These days I’m particularly annoyed that a reasonably good concept like self-care has been commoditized. It should be good for people to identify things that make them more stable and healthy as a person and to make time for those actions or items. But if your self-soothing seems to require significant amounts of spending, then someone is profiting from your stress, unhappiness, anxiety, or discontent. This bugs me. First of all by equating health/happiness to new lipstick, I think society is programming people with deplorable messages about unhealthy consumerism that equates stuff with wellbeing. This is financially dangerous. And on the flip side, genuine self care can be trivialized as its language is co-opted to sell crap, while people who openly engage and talk about practices that make their lives marginally better can be easily dismissed or mocked.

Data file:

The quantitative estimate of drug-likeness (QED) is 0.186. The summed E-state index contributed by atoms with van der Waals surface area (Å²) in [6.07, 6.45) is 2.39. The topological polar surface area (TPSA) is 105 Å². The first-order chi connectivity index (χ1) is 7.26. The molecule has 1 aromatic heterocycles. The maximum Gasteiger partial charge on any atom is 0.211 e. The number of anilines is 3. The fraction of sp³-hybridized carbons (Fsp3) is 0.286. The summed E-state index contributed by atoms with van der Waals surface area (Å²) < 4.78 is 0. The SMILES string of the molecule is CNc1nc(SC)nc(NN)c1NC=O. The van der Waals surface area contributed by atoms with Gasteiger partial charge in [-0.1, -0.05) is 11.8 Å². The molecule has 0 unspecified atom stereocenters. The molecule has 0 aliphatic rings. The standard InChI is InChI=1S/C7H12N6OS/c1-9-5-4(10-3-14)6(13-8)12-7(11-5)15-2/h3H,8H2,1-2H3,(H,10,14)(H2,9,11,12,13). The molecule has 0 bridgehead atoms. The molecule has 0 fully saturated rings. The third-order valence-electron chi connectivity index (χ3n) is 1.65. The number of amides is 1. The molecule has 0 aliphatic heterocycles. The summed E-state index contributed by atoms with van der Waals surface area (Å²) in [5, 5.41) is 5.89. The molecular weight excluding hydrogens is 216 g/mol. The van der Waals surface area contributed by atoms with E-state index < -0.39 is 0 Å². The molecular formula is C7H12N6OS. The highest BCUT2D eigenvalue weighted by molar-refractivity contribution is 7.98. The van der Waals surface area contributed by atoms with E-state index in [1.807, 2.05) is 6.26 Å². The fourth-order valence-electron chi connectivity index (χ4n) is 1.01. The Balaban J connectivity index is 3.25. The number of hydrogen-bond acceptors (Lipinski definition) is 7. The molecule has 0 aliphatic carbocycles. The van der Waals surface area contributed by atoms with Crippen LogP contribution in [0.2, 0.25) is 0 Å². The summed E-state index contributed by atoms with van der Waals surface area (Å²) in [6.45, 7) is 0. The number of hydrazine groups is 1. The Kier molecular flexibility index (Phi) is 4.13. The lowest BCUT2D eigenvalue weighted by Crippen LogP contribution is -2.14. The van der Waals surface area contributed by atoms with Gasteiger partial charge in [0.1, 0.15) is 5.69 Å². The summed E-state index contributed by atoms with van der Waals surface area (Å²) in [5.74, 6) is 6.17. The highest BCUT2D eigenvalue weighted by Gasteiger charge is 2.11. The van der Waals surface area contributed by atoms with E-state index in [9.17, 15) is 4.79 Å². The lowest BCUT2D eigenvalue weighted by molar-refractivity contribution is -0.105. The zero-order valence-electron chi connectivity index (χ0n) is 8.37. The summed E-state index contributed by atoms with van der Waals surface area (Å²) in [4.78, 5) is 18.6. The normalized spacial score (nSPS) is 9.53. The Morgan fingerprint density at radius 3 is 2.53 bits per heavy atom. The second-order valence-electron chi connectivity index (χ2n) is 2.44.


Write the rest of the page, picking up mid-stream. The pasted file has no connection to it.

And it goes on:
I don’t have a solution to this problem except to identify it and block it wherever possible, and to continue to say that I think self care in its original form is still important.  I wish I had discovered the notion that committed care for my brain, emotions, and body is not a selfish act much earlier in life; I think I might have avoided some major bad habits if I had. But I suspect that if we don’t watch out, we’re going to have to do the cultural work of inventing a whole new term for and redefining self care all over again someday because our current language will be no good to anyone anymore. That would be a loss. I think it’s taken a lot of social development, and especially for women, to create the terminology for and gain the social clout to claim the notion that we have a right to our own wellbeing. I’m not eager to surrender that to advertisers.